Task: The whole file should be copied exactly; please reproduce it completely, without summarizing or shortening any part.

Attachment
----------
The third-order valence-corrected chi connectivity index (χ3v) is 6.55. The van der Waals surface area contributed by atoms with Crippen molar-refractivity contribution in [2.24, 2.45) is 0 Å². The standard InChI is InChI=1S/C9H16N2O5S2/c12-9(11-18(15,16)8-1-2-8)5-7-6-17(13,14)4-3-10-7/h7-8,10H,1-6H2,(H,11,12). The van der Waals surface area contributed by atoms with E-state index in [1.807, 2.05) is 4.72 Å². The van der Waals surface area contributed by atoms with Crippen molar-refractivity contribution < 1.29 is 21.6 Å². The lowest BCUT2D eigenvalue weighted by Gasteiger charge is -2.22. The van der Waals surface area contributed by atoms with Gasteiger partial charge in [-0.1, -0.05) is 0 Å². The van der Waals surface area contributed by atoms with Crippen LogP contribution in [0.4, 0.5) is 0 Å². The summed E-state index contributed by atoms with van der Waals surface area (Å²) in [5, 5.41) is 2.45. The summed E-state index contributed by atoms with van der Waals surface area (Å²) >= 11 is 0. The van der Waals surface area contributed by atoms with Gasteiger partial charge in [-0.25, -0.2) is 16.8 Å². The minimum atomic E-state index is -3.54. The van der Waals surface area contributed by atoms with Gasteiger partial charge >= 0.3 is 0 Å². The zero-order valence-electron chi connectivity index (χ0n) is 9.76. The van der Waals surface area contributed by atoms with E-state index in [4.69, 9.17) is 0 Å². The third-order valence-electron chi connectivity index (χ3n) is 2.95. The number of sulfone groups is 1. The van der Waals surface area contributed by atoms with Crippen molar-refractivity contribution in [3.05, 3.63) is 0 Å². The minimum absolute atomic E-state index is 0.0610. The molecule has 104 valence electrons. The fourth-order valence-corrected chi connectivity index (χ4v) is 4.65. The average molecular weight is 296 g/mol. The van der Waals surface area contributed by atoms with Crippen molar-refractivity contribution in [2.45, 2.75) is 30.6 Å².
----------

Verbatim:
The third-order valence-corrected chi connectivity index (χ3v) is 6.55. The van der Waals surface area contributed by atoms with Crippen molar-refractivity contribution in [2.24, 2.45) is 0 Å². The standard InChI is InChI=1S/C9H16N2O5S2/c12-9(11-18(15,16)8-1-2-8)5-7-6-17(13,14)4-3-10-7/h7-8,10H,1-6H2,(H,11,12). The van der Waals surface area contributed by atoms with E-state index in [1.807, 2.05) is 4.72 Å². The van der Waals surface area contributed by atoms with Crippen molar-refractivity contribution < 1.29 is 21.6 Å². The lowest BCUT2D eigenvalue weighted by Gasteiger charge is -2.22. The van der Waals surface area contributed by atoms with Gasteiger partial charge in [-0.1, -0.05) is 0 Å². The van der Waals surface area contributed by atoms with Crippen LogP contribution in [0.4, 0.5) is 0 Å². The summed E-state index contributed by atoms with van der Waals surface area (Å²) in [5, 5.41) is 2.45. The summed E-state index contributed by atoms with van der Waals surface area (Å²) >= 11 is 0. The van der Waals surface area contributed by atoms with Gasteiger partial charge in [-0.25, -0.2) is 16.8 Å². The minimum atomic E-state index is -3.54. The van der Waals surface area contributed by atoms with Gasteiger partial charge >= 0.3 is 0 Å². The zero-order valence-electron chi connectivity index (χ0n) is 9.76. The van der Waals surface area contributed by atoms with E-state index in [4.69, 9.17) is 0 Å². The third-order valence-electron chi connectivity index (χ3n) is 2.95. The number of sulfone groups is 1. The van der Waals surface area contributed by atoms with Crippen molar-refractivity contribution in [3.05, 3.63) is 0 Å². The minimum absolute atomic E-state index is 0.0610. The molecule has 104 valence electrons. The fourth-order valence-corrected chi connectivity index (χ4v) is 4.65. The average molecular weight is 296 g/mol. The van der Waals surface area contributed by atoms with Crippen molar-refractivity contribution in [2.45, 2.75) is 30.6 Å².